Psst! Come here. I want to let you into a secret.
The parents of those taking the 11+ and other such pressurised exams are often the ones who suffer the most.
But they shouldn’t! No-one should. Secretly, you may believe that you have it all under control ... but dear friend, for many people I know, this has been more stressful than they could have imagined. In previous years, they watched some of the parents of Year 6 children becoming withdrawn or behaving erratically. The mothers of younger children joked with each other, “Gosh it’s intense!”, with a knowing, “Ha-ha! We won’t be like that! We’ll sail through.” Sometimes, though, things work out differently to how you’d imagined ...
If you are feeling anxious for your 10 year old, read on for my gems of wisdom and prepare to sail effortlessly through the process.
At the Independent Schools Show in London last week, Crispin Hyde-Dunn, Headmaster of the Dragon School in Oxford spoke on a popular topic:“Is there a right way to push your child?” His thoughts were reassuring: all children are different and while challenge is a good thing and ambition is helpful, it is important to maintain perspective and remember that one size doesn’t fit all. In addition, children sense anxiety and you should bear this in mind when you are hyperventilating on the way to the admissions test.
Here are 7 gems of wisdom to help you reduce your anxiety and support your child in their quest for greatness (NOT your quest for their greatness)!
HANDWRITING - Don’t underestimate the importance of a well presented piece of work. Your child may be a dab hand with a keyboard but in many exams - indeed all the way to GCSE - handwriting is key. It’s simple really. If the teacher can’t read what you’ve written, they won’t know what you are trying to transfer from your brain. So practise neatness. Countless studies have shown that legible handwriting plays an extremely important role in the grades of students. And it looks nice too.
MOTIVATION - What motivates your child? Are they driven or do you need to encourage and cajole? If they rise to a challenge, this is a helpful trait … and if they don’t, you might need to nurture them a little by motivating them and helping them to understand the relative importance of the exams. This might be by thinking of appropriate rewards - or removing distractions for a period of time. It is only by trying to understand the way your child works that you can properly help.
HAVE REALISTIC GOALS - Work with your child’s teachers. They should be able to give you an honest opinion on where your child is in their academic journey and have a view on their learning style. They will also have a good idea of the academic standard needed in the schools you are aiming for and whether or not your child is heading in the right direction. So trust the teacher and don’t try to push a square peg into a round hole.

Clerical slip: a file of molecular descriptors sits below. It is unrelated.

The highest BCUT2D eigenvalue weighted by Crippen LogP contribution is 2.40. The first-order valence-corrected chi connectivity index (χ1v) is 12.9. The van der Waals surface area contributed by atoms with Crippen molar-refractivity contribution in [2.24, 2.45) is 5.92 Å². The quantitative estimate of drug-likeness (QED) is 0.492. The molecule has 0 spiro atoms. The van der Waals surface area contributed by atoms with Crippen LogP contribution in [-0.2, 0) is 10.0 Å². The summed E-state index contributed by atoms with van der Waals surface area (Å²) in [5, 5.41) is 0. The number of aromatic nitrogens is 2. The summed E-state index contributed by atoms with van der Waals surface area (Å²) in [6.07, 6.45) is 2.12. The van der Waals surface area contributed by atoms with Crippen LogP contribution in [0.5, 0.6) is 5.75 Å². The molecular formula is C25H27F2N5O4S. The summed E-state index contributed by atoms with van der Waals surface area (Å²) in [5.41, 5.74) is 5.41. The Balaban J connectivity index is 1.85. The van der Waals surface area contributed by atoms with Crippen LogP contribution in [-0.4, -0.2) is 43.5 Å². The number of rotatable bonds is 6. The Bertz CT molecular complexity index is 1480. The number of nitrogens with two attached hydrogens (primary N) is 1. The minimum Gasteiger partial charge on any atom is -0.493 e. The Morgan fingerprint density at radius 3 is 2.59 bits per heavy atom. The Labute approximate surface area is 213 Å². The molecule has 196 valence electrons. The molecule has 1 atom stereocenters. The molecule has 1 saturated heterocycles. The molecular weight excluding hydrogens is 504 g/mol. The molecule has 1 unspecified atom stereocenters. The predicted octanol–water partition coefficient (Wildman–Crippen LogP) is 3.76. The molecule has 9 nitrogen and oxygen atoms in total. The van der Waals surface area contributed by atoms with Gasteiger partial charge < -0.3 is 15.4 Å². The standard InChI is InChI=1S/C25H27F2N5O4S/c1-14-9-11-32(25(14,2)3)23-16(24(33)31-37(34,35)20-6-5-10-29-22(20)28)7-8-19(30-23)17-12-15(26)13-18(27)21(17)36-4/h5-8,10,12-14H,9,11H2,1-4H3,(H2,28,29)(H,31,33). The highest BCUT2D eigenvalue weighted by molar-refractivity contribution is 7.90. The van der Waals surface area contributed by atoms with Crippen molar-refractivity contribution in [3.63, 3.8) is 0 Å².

PRACTICE MAKES PERFECT - This isn’t rocket science. Don’t go overboard by buying the whole of Waterstones or downloading every single past paper in the land, but consider this: how can you be good at something or even ready for it if you haven’t practised? That is the whole point of revision. I am a fan of most of the major brands of workbooks. Some your child will love - some they won’t. Increasingly, schools are steering away from these tests but if you are going to sit verbal reasoning tests or a written maths exam you will find no shortage of papers both online and in the shops. But don't make this too intense; have some fun during revision too.
WATCH THE CLOCK - This is quite a big one. If you are sitting any exam, especially one held outside your school, find out how long the test will be. And practise answering questions under pressure. You won't get good at doing a test at speed until you have done that kind of test a few times. There’s also nothing worse than realising you have spent too long on a question only to find yourself with only a few minutes left to finish several pages of easier questions you could have tackled with your hands tied behind your back ... metaphorically - obviously! Make sure your child knows how to manage time in an exam.
GEOGRAPHY IS IMPORTANT - Work out where the exam is. It’s not great to get stuck on your way to the assessment because you haven’t read the directions you were sent in the post. Know exactly where you are going so you can exude calm and zen to your child as you set out.
KEEP CALM AND CARRY ON - Think about your child rather than your goals for your child. Approach this season with calm and poise - for in the end, it will all be OK. IMHO (in my humble opinion 😂), remaining calm and focussed is the answer.
Oh - here’s my bonus for you: go out and buy some ROSEMARY. Researchers have found that the smell of rosemary boosts brain power and alertness, and enhances long-term memory.
Finally, I had a lot of positive feedback about my first post on the Secrets of the 11+, and many of you enjoyed the Shakira video on YouTube. This time I give you a song from someone often referred to as The Prince of Pop - Can you really listen to this and feel nothing? I think not!
Now, didn’t that feel good?!
Take a deep breath - remember not to transfer a stressed-out vibe onto your child. It will all work out in the end.
Be kind and share this with someone who is about to embark on an exam - or is gearing up for one… whether it’s next week, next month or next year….
And if you missed my first post on Secrets of the 11+, you can read it here:
Next week, in the gems of wisdom:
Inspired by the headmistress of a London junior school, and recalling a film I presented on Countryfile:
Is your child affected by Nature Deficit Disorder? Do they spend too much time looking at a screen and not at the world around them?
Take my quiz next week to see how connected they are to the countryside.
Until then, pop lac yn y prawf!